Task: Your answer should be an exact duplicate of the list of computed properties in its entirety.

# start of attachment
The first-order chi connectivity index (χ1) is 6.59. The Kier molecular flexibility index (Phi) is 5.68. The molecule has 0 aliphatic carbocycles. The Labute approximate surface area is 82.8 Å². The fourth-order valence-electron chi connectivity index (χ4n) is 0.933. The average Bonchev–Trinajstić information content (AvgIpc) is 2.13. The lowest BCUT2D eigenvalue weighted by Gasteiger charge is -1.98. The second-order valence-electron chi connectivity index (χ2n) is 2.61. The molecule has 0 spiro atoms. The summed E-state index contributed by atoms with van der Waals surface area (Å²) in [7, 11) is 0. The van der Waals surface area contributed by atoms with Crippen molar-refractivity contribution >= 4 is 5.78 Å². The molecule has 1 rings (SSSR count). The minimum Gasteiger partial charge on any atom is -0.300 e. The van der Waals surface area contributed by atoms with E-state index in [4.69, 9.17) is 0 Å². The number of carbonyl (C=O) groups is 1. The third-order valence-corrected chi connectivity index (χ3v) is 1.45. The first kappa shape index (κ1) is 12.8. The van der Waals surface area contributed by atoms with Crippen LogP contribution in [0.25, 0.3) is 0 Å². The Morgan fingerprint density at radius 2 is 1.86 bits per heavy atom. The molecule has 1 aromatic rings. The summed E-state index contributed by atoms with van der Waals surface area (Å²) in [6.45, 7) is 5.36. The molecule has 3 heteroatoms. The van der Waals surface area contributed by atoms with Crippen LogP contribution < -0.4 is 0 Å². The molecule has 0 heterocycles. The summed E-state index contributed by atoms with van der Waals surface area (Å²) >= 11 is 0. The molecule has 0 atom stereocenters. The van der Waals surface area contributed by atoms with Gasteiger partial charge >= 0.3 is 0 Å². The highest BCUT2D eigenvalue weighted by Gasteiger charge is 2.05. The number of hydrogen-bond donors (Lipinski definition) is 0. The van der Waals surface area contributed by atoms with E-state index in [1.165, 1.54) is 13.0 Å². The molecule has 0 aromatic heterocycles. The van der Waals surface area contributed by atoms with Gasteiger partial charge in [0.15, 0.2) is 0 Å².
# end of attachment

The first-order chi connectivity index (χ1) is 6.59. The Kier molecular flexibility index (Phi) is 5.68. The molecule has 0 aliphatic carbocycles. The Labute approximate surface area is 82.8 Å². The fourth-order valence-electron chi connectivity index (χ4n) is 0.933. The average Bonchev–Trinajstić information content (AvgIpc) is 2.13. The lowest BCUT2D eigenvalue weighted by Gasteiger charge is -1.98. The second-order valence-electron chi connectivity index (χ2n) is 2.61. The molecule has 0 spiro atoms. The summed E-state index contributed by atoms with van der Waals surface area (Å²) in [7, 11) is 0. The van der Waals surface area contributed by atoms with Crippen molar-refractivity contribution >= 4 is 5.78 Å². The molecule has 1 rings (SSSR count). The minimum Gasteiger partial charge on any atom is -0.300 e. The van der Waals surface area contributed by atoms with E-state index in [4.69, 9.17) is 0 Å². The number of carbonyl (C=O) groups is 1. The third-order valence-corrected chi connectivity index (χ3v) is 1.45. The first kappa shape index (κ1) is 12.8. The van der Waals surface area contributed by atoms with Crippen LogP contribution in [0.25, 0.3) is 0 Å². The Morgan fingerprint density at radius 2 is 1.86 bits per heavy atom. The molecule has 1 aromatic rings. The summed E-state index contributed by atoms with van der Waals surface area (Å²) in [6.45, 7) is 5.36. The molecule has 3 heteroatoms. The van der Waals surface area contributed by atoms with Crippen LogP contribution < -0.4 is 0 Å². The molecule has 0 heterocycles. The summed E-state index contributed by atoms with van der Waals surface area (Å²) >= 11 is 0. The molecule has 0 atom stereocenters. The van der Waals surface area contributed by atoms with Gasteiger partial charge >= 0.3 is 0 Å². The highest BCUT2D eigenvalue weighted by Gasteiger charge is 2.05. The number of hydrogen-bond donors (Lipinski definition) is 0. The van der Waals surface area contributed by atoms with E-state index in [1.165, 1.54) is 13.0 Å². The molecule has 0 aromatic heterocycles. The van der Waals surface area contributed by atoms with Gasteiger partial charge in [0.15, 0.2) is 0 Å².